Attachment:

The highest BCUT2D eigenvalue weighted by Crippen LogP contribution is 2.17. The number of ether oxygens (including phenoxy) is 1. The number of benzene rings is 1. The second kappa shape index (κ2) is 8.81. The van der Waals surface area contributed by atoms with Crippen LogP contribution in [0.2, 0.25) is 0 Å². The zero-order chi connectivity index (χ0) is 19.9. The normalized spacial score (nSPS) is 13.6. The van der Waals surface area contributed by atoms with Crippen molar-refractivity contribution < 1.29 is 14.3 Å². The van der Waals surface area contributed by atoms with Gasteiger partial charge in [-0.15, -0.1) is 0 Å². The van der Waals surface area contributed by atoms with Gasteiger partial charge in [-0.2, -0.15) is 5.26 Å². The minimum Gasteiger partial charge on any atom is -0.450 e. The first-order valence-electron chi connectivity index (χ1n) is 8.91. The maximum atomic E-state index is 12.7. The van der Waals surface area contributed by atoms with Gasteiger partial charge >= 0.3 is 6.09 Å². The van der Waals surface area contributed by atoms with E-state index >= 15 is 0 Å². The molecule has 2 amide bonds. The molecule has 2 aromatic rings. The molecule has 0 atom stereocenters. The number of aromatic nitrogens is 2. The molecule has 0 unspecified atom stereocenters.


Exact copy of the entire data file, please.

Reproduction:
The highest BCUT2D eigenvalue weighted by Crippen LogP contribution is 2.17. The number of ether oxygens (including phenoxy) is 1. The number of benzene rings is 1. The second kappa shape index (κ2) is 8.81. The van der Waals surface area contributed by atoms with Crippen LogP contribution in [0.2, 0.25) is 0 Å². The zero-order chi connectivity index (χ0) is 19.9. The normalized spacial score (nSPS) is 13.6. The van der Waals surface area contributed by atoms with Crippen molar-refractivity contribution < 1.29 is 14.3 Å². The van der Waals surface area contributed by atoms with Gasteiger partial charge in [-0.15, -0.1) is 0 Å². The van der Waals surface area contributed by atoms with Gasteiger partial charge in [-0.2, -0.15) is 5.26 Å². The minimum Gasteiger partial charge on any atom is -0.450 e. The first-order valence-electron chi connectivity index (χ1n) is 8.91. The maximum atomic E-state index is 12.7. The van der Waals surface area contributed by atoms with Gasteiger partial charge >= 0.3 is 6.09 Å². The van der Waals surface area contributed by atoms with E-state index >= 15 is 0 Å². The molecule has 2 amide bonds. The molecule has 2 aromatic rings. The molecule has 0 atom stereocenters. The number of aromatic nitrogens is 2. The molecule has 0 unspecified atom stereocenters.